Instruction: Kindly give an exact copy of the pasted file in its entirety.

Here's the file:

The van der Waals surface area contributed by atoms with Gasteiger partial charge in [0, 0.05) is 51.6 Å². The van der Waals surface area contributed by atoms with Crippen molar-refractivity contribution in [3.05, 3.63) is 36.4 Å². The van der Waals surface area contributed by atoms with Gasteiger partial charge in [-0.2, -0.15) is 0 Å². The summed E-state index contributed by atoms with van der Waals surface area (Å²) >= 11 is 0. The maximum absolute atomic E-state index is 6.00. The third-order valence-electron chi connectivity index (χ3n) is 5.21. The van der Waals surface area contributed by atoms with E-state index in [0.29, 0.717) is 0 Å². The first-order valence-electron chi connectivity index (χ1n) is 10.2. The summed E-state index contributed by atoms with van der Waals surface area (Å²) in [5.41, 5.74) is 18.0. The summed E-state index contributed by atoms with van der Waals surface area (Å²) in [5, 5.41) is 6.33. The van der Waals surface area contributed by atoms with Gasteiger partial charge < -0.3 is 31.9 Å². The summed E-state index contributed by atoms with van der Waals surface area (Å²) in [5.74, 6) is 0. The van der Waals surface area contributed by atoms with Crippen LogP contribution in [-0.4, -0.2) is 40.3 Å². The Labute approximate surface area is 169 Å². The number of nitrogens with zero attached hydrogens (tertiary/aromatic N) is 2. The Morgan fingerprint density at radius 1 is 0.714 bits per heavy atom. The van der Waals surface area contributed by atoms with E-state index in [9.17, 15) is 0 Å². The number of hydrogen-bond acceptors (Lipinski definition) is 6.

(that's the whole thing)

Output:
The van der Waals surface area contributed by atoms with Gasteiger partial charge in [0, 0.05) is 51.6 Å². The van der Waals surface area contributed by atoms with Crippen molar-refractivity contribution in [3.05, 3.63) is 36.4 Å². The van der Waals surface area contributed by atoms with Gasteiger partial charge in [-0.2, -0.15) is 0 Å². The summed E-state index contributed by atoms with van der Waals surface area (Å²) >= 11 is 0. The maximum absolute atomic E-state index is 6.00. The third-order valence-electron chi connectivity index (χ3n) is 5.21. The van der Waals surface area contributed by atoms with E-state index in [0.29, 0.717) is 0 Å². The first-order valence-electron chi connectivity index (χ1n) is 10.2. The summed E-state index contributed by atoms with van der Waals surface area (Å²) in [5.41, 5.74) is 18.0. The summed E-state index contributed by atoms with van der Waals surface area (Å²) in [5, 5.41) is 6.33. The van der Waals surface area contributed by atoms with Gasteiger partial charge < -0.3 is 31.9 Å². The summed E-state index contributed by atoms with van der Waals surface area (Å²) in [5.74, 6) is 0. The van der Waals surface area contributed by atoms with Crippen LogP contribution in [-0.4, -0.2) is 40.3 Å². The Labute approximate surface area is 169 Å². The number of nitrogens with zero attached hydrogens (tertiary/aromatic N) is 2. The Morgan fingerprint density at radius 1 is 0.714 bits per heavy atom. The van der Waals surface area contributed by atoms with E-state index in [9.17, 15) is 0 Å². The number of hydrogen-bond acceptors (Lipinski definition) is 6.